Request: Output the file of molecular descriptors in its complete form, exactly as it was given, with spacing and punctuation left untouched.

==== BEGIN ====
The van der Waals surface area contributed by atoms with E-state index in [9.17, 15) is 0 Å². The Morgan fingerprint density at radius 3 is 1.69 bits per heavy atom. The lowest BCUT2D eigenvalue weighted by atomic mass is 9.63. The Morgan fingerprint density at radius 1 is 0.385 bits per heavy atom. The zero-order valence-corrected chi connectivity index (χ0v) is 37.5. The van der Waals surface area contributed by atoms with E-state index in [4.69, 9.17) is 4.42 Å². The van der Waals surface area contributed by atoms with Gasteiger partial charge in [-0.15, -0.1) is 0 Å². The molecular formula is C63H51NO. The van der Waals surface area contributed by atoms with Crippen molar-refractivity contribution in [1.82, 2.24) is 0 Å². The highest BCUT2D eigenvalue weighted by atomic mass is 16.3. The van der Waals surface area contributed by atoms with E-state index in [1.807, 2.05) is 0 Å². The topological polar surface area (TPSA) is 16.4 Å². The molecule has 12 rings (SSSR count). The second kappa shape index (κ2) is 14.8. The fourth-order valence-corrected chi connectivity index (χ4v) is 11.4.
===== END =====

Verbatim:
The van der Waals surface area contributed by atoms with E-state index in [9.17, 15) is 0 Å². The Morgan fingerprint density at radius 3 is 1.69 bits per heavy atom. The lowest BCUT2D eigenvalue weighted by atomic mass is 9.63. The Morgan fingerprint density at radius 1 is 0.385 bits per heavy atom. The zero-order valence-corrected chi connectivity index (χ0v) is 37.5. The van der Waals surface area contributed by atoms with E-state index in [4.69, 9.17) is 4.42 Å². The van der Waals surface area contributed by atoms with Gasteiger partial charge in [-0.15, -0.1) is 0 Å². The molecular formula is C63H51NO. The van der Waals surface area contributed by atoms with Crippen molar-refractivity contribution in [1.82, 2.24) is 0 Å². The highest BCUT2D eigenvalue weighted by atomic mass is 16.3. The van der Waals surface area contributed by atoms with E-state index in [1.807, 2.05) is 0 Å². The topological polar surface area (TPSA) is 16.4 Å². The molecule has 12 rings (SSSR count). The second kappa shape index (κ2) is 14.8. The fourth-order valence-corrected chi connectivity index (χ4v) is 11.4.